I grew up in rural NWPA, surrounded in forest. I took an early interest in cryprozoology and sharks and have read many books on various crypto subjects such as Bigfoot and Megalodon over the years. I am not a professional writer or a journalist, but I do the best I can. I have a quirky, obscurely dry and sometimes sarcastic sense of humor than can get me in trouble. Some love me and some hate me, but I am who I am.

Hey everyone! It’s me, it’s me, it’s Earnest T! What, you’ve never watched the Andy Griffith Show? Blasphemy!

I’ve got a little secret to tell you: I’m not Earnest T. at all but your Friday Funnyman! I’ve been on hiatus for a week to allow Javier his shot at doing the FV. Lets all give him a hand for his contribution! If you happen to not like his FV last week, fake it and applaud anyway. Who watches these things anyway? You Lt. Weinberg?

We have more responsibility than you can fathom. You weep for Santiago and curse the Marines. You don’t know what I know. Santiago’s death while tragic, saved lives. And my existence, while grotesque to you, saves lives! Deep down, in places you don’t talk about at parties, you want me on that wall, you need me on that wall!

Holy crap! What happened, I remember typing a light hearted Friday Video intro and then I blacked out. Maybe I’m losing what’s left of my simple mind, maybe I’m going stark raving mad! Maybe, just maybe, I belong in some sort of institution where a team of top doctors and scientists can study me around the clock to determine just what it is that makes me tick. Nawww!

OK, this weeks Video is actually something new I am trying. Instead of a long drawn out boring film, it’s a series of shorter drawn out films. But wait, there’s a theme to it all, kind of like The Little Morman…Err, Merman…What the He…MERMAID! Yea, that’s the one! Wow, my memory had to go into overdrive for that, I almost blew a hamster! Wait, that didn’t come out right. I meant the little hamster running on the wheel in my head. Whoever has the dirty mind can just go home! Yea, that means you Jocko! Listen, I know your mother! Don’t make me call her!

So, these videos are all about paranormal incidents that have been proven hoaxed. Some may seem silly, OK, they all seem silly but think of it in terms of a learning experience….Like in the first grade when that little girl with the pretty dress was called on to read and peed on the floor instead. Now that’s a lesson in humiliation, right? Huh? Right?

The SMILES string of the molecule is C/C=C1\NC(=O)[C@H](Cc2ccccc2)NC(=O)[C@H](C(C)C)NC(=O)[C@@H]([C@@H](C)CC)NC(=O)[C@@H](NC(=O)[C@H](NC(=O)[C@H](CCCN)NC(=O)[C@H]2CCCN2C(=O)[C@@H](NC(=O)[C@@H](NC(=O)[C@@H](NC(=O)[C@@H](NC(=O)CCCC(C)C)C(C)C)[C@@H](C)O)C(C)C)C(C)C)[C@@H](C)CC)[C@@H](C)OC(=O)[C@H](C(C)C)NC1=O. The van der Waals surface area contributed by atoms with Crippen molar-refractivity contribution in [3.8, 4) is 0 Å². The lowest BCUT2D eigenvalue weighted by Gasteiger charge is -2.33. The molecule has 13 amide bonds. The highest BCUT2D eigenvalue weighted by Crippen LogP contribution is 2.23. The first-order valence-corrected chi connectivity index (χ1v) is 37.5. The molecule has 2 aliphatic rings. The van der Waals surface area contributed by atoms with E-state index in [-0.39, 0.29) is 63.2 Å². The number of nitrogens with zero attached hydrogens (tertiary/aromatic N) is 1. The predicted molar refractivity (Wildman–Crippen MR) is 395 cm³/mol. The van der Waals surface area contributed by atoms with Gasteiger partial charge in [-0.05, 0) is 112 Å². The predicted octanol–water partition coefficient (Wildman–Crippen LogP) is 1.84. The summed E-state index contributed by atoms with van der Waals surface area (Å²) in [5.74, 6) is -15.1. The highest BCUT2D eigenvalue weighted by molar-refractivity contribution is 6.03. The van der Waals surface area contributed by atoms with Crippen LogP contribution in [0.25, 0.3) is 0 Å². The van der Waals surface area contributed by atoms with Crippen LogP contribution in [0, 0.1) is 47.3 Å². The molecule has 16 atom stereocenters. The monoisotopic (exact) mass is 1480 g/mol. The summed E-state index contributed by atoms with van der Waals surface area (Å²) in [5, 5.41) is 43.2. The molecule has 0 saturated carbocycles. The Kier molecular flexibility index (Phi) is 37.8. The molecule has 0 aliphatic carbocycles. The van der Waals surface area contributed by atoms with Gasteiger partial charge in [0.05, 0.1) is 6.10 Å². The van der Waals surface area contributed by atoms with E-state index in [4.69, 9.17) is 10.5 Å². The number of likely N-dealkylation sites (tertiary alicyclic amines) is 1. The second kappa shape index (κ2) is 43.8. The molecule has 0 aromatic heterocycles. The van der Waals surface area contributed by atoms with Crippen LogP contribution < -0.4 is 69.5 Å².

Now, since I’ve run out of stuff to waste your valuable time, I suppose we can watch the videos. They run backwards from 6 to 1. No Cletus, you don’t need your feet, just use your other hand…..What? A Combine accident in your Daddy’s cornfield? What the hell is a Combi….Nevermind! OK, so everyone but Cletus can count with both hands.

#6 – Dead Little Green Man

A UFO crash video titled “Dead Alien Found in UFO Hotspot in Russia” was posted to YouTube earlier this month. It shows two Russian men finding what appears to be a dead extraterrestrial alien near a tree stump in a snowy field in Irkutsk, Siberia.

Several elements in the video point to it being a hoax. First, the “little green man” looks a little too much like a Hollywood depiction of an alien. Furthermore, where’s the creature’s spacecraft? A spacecraft would be harder to fabricate than a dead alien body. Finally, the videographers can be heard laughing rather than seriously discussing a remarkable find. It was later revealed that two teenagers had made the body from old bread and chicken skin.

See in depth analysis here

#5 – Ghost In the Closet

This viral video, shot by Lisa Manning in her house in Coventry, England, allegedly shows a closet door opening of its own accord and a chair sliding Ouija-board style across the floor. The footage appeared on Independent Television News (ITN), with a voiceover asking, “Is this family being visited by a poltergeist? Very spooky!”

Spooky is one word that could be used to describe the video; hokey is another, depending on your perspective. For one thing, both of the objects that move are fairly lightweight and could easily have been pulled by someone off-camera with a fishing line. Also, the video does not depict any of several extraordinary claims the Mannings made to the media: The chair does not “fly across the room and crash into walls,” but merely scoots a few feet. The door does not “bang open and shut before being ripped off [its] hinges,” but instead opens slowly and gently.

What’s more, the video has clearly been edited, and does not show one continuous mysterious event but instead two or more scenes that may or may not have occurred together. Without seeing the original, unedited videotape, it’s impossible to know what the camera might have captured that was not presented.